Data as labor also requires public institutions to ‘check the ability of data platforms to exploit monopsony power over data providers and ensure a fair and vibrant market for data labor.’ These institutions could also be assisted by organised data labor as seen already in some countries. The notion of labor unions varies in relevance whether you talk to an American or a French, but that very mechanism where labor unionises in order to negotiate with their employer could be transposed to data labor. We could foresee “data labor unions” which would bring tech companies on the discussion table over the monetisation of their contribution as data generators.

Naturally, the postulate of this article is limited by the fact that only two models were provided, but this simplified approach can help us frame our discussions and ask the right questions regarding the monetisation of data. A crucial, yet missing, addition to the “data as labor” paradigm would be an educated labor force. Realising the status that Personal Data (PD) holds legally, normalising extended data rights, acknowledging the full extent of PD’s impact on social stratification, and capturing the ways that it can truly become ‘personal’ data again, are all necessary steps still missing from the education of today’s “Onlife” worker -seamlessly living online and offline concurrently. This education does not only come from the usual institutions, the DAIA, among others, has served this purpose and aims to provide anyone with the necessary knowledge to grow as a responsible business but also as enlightened individuals in the information age.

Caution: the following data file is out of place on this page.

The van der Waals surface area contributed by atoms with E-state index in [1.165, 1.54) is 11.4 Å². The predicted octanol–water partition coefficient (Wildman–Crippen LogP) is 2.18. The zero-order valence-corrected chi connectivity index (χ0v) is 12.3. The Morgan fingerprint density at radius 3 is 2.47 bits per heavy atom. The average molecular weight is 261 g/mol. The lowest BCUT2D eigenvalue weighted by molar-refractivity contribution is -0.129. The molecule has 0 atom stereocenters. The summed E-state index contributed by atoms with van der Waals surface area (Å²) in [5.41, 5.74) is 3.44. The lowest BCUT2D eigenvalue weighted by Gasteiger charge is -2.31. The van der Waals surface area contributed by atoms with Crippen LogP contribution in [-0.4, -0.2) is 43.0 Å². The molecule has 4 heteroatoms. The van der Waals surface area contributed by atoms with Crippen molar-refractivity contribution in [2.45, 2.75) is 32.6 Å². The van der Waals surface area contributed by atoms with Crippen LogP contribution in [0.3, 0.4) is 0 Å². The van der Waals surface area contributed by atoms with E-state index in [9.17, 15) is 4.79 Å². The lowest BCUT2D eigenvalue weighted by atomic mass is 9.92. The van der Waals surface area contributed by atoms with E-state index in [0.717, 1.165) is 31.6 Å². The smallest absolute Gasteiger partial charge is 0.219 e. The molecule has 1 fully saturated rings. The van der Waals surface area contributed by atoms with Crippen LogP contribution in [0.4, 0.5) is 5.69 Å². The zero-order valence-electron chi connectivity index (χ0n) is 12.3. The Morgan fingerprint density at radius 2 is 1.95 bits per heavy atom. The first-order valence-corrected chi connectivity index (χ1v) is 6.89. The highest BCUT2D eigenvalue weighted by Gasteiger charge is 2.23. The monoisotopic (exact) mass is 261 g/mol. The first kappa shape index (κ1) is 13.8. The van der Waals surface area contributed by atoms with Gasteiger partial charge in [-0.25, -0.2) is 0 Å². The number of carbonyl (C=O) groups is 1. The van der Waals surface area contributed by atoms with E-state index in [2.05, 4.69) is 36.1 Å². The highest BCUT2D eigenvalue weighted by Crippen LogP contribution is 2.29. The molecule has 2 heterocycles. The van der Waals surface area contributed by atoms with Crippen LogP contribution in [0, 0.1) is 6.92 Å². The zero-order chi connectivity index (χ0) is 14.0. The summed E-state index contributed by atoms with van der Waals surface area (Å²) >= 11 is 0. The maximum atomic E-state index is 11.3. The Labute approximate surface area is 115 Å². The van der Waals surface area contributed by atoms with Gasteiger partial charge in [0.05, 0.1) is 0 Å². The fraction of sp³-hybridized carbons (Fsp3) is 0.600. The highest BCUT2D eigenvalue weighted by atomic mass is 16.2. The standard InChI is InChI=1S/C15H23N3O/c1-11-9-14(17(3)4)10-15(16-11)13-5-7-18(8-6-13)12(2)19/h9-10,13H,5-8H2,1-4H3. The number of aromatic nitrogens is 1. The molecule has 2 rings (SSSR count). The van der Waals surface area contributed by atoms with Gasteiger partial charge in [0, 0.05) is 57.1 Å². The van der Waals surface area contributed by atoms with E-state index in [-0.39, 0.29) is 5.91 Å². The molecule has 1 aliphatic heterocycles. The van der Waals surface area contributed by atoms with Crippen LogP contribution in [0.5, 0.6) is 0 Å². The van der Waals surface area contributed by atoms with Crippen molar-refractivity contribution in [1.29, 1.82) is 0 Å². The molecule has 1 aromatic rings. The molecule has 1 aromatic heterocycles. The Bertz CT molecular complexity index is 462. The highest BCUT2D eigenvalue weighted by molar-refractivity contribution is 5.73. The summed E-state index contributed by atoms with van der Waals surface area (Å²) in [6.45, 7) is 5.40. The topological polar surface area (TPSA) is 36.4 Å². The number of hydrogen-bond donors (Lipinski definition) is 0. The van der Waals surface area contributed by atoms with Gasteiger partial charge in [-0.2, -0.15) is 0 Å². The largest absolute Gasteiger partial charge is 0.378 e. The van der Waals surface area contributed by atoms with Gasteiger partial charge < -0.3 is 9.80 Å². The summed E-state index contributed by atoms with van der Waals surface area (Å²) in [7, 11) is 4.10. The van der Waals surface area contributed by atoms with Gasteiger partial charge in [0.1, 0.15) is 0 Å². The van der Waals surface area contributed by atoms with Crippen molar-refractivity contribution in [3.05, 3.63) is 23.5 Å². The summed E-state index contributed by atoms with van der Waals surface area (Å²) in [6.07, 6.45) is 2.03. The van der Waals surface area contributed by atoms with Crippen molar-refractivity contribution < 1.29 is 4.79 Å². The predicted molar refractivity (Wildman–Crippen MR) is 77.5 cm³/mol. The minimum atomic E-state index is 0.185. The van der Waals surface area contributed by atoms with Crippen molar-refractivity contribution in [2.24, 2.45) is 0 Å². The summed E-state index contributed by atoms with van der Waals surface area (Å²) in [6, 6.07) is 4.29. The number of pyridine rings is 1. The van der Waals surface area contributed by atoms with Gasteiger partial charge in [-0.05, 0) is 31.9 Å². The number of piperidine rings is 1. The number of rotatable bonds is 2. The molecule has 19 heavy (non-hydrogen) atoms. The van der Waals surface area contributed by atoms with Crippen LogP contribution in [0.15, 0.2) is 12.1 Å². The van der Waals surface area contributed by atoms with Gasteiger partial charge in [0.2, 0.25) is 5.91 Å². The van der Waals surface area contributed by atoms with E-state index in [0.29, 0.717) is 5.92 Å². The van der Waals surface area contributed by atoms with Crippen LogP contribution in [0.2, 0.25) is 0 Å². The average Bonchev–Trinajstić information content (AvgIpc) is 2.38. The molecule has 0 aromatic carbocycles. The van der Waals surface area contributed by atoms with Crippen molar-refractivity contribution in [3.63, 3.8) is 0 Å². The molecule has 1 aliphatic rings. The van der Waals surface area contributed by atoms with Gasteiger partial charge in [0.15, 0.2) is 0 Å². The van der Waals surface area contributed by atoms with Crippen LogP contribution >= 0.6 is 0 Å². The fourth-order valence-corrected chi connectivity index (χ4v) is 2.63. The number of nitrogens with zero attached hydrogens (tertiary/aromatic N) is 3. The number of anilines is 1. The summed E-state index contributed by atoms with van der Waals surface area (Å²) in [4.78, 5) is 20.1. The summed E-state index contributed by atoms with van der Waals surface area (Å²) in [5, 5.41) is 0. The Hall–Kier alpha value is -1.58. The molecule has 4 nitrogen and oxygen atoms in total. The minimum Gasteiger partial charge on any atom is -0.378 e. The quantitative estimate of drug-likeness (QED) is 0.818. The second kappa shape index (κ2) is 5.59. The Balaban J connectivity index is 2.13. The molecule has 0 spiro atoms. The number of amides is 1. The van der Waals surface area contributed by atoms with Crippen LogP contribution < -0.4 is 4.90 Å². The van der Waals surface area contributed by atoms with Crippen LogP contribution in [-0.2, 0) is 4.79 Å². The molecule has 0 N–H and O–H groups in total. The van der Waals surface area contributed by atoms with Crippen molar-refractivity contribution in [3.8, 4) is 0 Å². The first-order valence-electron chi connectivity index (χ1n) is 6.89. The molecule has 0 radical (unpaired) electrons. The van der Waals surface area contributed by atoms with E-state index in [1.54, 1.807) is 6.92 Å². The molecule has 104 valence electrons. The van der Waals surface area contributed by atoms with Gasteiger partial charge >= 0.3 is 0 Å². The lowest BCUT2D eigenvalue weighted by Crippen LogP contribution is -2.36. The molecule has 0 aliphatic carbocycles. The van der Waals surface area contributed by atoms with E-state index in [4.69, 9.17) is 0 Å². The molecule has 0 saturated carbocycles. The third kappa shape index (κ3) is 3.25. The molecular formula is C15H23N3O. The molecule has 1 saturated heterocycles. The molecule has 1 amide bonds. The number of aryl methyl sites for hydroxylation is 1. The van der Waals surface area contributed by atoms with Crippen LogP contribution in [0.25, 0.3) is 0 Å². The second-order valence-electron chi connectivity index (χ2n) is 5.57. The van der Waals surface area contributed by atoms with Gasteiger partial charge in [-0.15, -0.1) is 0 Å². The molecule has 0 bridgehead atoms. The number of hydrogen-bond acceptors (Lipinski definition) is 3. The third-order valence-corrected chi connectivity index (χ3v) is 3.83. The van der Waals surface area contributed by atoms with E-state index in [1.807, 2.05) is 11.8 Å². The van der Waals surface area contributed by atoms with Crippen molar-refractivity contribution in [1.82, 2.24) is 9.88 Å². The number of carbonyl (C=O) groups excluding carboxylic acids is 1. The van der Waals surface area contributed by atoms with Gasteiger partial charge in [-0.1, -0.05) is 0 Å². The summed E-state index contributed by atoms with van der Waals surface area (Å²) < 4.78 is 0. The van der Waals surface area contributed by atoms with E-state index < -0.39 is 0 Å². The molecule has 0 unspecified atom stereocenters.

Erik Brynjolfsson, Director of the MIT Initiative on the Digital Economy, has envisioned a so-called ‘‘digital Athens’ ’ for the future of humankind with AI. He makes the analogy with the Athenian citizens in 500 B.C that enjoyed lives of leisure resulting, inter alia, in art, democratic participation, and philosophy, thanks to the labor of their slaves. This optimistic scenario aside, as long as our data remains trapped within the confines of today’s tech and data oligopolies, it is unlikely that the average citizen in the West will be able to enjoy the real fruits of their labor i.e. data.